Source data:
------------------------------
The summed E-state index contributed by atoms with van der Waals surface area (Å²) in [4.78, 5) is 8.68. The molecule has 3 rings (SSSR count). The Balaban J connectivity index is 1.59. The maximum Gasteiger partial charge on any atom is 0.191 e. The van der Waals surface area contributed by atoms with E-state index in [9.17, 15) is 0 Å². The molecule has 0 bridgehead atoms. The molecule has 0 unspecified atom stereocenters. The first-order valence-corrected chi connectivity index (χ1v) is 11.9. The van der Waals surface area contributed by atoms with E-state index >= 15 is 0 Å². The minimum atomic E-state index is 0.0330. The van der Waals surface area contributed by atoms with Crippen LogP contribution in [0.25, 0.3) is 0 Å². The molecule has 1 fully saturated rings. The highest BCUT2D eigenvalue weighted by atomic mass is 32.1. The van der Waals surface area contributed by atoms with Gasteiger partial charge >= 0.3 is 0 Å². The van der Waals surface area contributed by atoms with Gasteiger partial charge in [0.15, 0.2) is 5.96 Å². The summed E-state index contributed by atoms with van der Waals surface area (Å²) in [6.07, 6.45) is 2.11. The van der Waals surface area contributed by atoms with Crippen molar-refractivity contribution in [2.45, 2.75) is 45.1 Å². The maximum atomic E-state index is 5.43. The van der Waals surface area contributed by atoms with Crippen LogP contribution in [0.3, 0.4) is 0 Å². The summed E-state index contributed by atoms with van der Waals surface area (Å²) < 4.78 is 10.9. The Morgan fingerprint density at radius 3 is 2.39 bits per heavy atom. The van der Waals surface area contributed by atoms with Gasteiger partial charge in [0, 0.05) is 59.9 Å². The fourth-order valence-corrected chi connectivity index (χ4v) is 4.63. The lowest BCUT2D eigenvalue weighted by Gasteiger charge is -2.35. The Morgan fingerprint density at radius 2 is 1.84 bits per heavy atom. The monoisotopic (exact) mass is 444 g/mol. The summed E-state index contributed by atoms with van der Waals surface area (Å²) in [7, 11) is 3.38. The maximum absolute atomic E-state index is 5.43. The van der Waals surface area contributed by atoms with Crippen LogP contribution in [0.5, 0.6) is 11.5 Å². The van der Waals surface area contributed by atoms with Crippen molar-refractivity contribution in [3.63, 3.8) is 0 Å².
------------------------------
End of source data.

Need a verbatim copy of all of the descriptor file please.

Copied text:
The summed E-state index contributed by atoms with van der Waals surface area (Å²) in [4.78, 5) is 8.68. The molecule has 3 rings (SSSR count). The Balaban J connectivity index is 1.59. The maximum Gasteiger partial charge on any atom is 0.191 e. The van der Waals surface area contributed by atoms with E-state index in [9.17, 15) is 0 Å². The molecule has 0 bridgehead atoms. The molecule has 0 unspecified atom stereocenters. The first-order valence-corrected chi connectivity index (χ1v) is 11.9. The van der Waals surface area contributed by atoms with E-state index >= 15 is 0 Å². The minimum atomic E-state index is 0.0330. The van der Waals surface area contributed by atoms with Crippen LogP contribution in [0.25, 0.3) is 0 Å². The molecule has 1 fully saturated rings. The highest BCUT2D eigenvalue weighted by atomic mass is 32.1. The van der Waals surface area contributed by atoms with Gasteiger partial charge >= 0.3 is 0 Å². The van der Waals surface area contributed by atoms with Gasteiger partial charge in [0.15, 0.2) is 5.96 Å². The summed E-state index contributed by atoms with van der Waals surface area (Å²) in [6.07, 6.45) is 2.11. The van der Waals surface area contributed by atoms with Crippen molar-refractivity contribution in [2.45, 2.75) is 45.1 Å². The maximum atomic E-state index is 5.43. The van der Waals surface area contributed by atoms with Crippen LogP contribution in [0.3, 0.4) is 0 Å². The summed E-state index contributed by atoms with van der Waals surface area (Å²) < 4.78 is 10.9. The Morgan fingerprint density at radius 3 is 2.39 bits per heavy atom. The van der Waals surface area contributed by atoms with Gasteiger partial charge in [0, 0.05) is 59.9 Å². The fourth-order valence-corrected chi connectivity index (χ4v) is 4.63. The lowest BCUT2D eigenvalue weighted by Gasteiger charge is -2.35. The Morgan fingerprint density at radius 2 is 1.84 bits per heavy atom. The monoisotopic (exact) mass is 444 g/mol. The summed E-state index contributed by atoms with van der Waals surface area (Å²) in [7, 11) is 3.38. The maximum absolute atomic E-state index is 5.43. The van der Waals surface area contributed by atoms with Crippen LogP contribution in [0.5, 0.6) is 11.5 Å². The van der Waals surface area contributed by atoms with Crippen molar-refractivity contribution in [3.63, 3.8) is 0 Å².